With the sun shining it’s time to reach for the towels and the sunscreen, factor 40 if you know what’s good for you! From Australia to Southern California the coastlines of the world are awash with beautiful beaches. Prime real estate for catching some rays and going for a cooling paddle. But, what if you’re after something a little different? What if you want your beach to offer up a little more than crystal clear waters and endless soft white sands? Then, read on because today we’re going to be exploring unusual beaches around the world.
Glass Beach, California
Kicking off our tour of unusual beach destinations is Glass Beach in California. Don’t worry, you don’t have to wear shoes. Well, unless you want to. The glass at Glass Beach isn’t the jagged, sharp kind you’re likely to cut your toes on. In fact, it’s quite the opposite.
For over 60 years Glass Beach, located near MacKerricher State Park near Fort Brag, was a garbage dumping ground. In 1967, this stopped, and conservation efforts began. And, the result of over 50 years of the gentle rise and fall of tides has smoothed down all the broken glass. What remains now is a beach that substitutes sand for soft, polished pieces of glass.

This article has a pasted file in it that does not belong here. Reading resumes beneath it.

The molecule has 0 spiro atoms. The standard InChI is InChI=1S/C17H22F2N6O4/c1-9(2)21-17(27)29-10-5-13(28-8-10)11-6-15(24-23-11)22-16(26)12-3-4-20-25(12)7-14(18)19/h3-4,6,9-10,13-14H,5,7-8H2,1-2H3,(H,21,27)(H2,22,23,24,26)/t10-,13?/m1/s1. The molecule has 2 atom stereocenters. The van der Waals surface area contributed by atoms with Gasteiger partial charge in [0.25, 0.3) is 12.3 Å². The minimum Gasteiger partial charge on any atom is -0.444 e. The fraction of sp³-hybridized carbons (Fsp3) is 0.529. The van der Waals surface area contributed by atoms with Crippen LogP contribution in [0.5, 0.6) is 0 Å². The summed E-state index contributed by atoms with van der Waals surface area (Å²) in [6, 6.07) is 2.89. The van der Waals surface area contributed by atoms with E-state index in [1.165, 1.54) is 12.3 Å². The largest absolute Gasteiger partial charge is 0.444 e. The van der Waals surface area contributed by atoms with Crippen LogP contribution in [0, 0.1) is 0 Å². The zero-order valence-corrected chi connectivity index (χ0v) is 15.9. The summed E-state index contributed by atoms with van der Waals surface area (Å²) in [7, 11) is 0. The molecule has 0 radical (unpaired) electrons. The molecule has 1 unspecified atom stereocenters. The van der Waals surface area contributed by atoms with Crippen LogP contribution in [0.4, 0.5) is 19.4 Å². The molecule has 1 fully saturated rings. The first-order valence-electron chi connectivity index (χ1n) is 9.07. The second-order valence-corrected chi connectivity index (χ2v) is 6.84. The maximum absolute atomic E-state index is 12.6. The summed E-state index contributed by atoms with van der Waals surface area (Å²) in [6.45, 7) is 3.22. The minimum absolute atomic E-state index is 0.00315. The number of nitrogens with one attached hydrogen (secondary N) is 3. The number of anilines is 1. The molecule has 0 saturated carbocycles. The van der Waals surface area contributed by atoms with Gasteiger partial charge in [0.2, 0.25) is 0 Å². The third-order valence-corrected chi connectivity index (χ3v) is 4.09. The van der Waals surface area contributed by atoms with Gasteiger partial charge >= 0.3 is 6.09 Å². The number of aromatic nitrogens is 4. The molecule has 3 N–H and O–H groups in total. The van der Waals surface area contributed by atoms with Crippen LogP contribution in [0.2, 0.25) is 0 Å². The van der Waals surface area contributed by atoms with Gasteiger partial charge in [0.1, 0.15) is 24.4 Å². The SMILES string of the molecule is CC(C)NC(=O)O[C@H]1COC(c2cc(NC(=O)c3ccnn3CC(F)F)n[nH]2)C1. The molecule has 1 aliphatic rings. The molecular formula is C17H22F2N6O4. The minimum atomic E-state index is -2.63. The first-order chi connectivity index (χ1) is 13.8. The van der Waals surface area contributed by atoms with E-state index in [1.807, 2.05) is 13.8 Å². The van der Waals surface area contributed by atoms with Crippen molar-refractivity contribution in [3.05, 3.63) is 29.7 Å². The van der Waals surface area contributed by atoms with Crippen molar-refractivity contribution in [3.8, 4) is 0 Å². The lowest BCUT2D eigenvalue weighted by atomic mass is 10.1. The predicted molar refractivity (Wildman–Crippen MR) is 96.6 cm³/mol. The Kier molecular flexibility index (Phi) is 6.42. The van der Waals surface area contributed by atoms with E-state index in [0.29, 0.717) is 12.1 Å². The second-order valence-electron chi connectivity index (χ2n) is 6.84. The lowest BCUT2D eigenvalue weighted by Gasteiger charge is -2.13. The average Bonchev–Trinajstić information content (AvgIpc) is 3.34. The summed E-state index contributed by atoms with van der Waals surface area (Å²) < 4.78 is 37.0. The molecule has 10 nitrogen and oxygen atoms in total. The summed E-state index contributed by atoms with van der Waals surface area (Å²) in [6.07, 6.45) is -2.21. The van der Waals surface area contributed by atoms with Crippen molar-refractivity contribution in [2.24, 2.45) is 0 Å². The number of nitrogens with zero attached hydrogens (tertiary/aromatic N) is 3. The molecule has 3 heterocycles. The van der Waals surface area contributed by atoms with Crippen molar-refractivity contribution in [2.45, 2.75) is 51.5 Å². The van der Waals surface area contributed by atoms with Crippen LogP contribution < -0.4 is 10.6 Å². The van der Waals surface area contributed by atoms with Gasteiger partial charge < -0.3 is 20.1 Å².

Visitors to the park can head to the beach and walk the shores. In the sunlight, the glass glints and sparkles. It’s quite a sight. As tempted as you may be to pocket a few of emerald like pieces, this is strictly prohibited. So, be sure to leave any you’ve picked up behind.
Koekohe Beach, New Zealand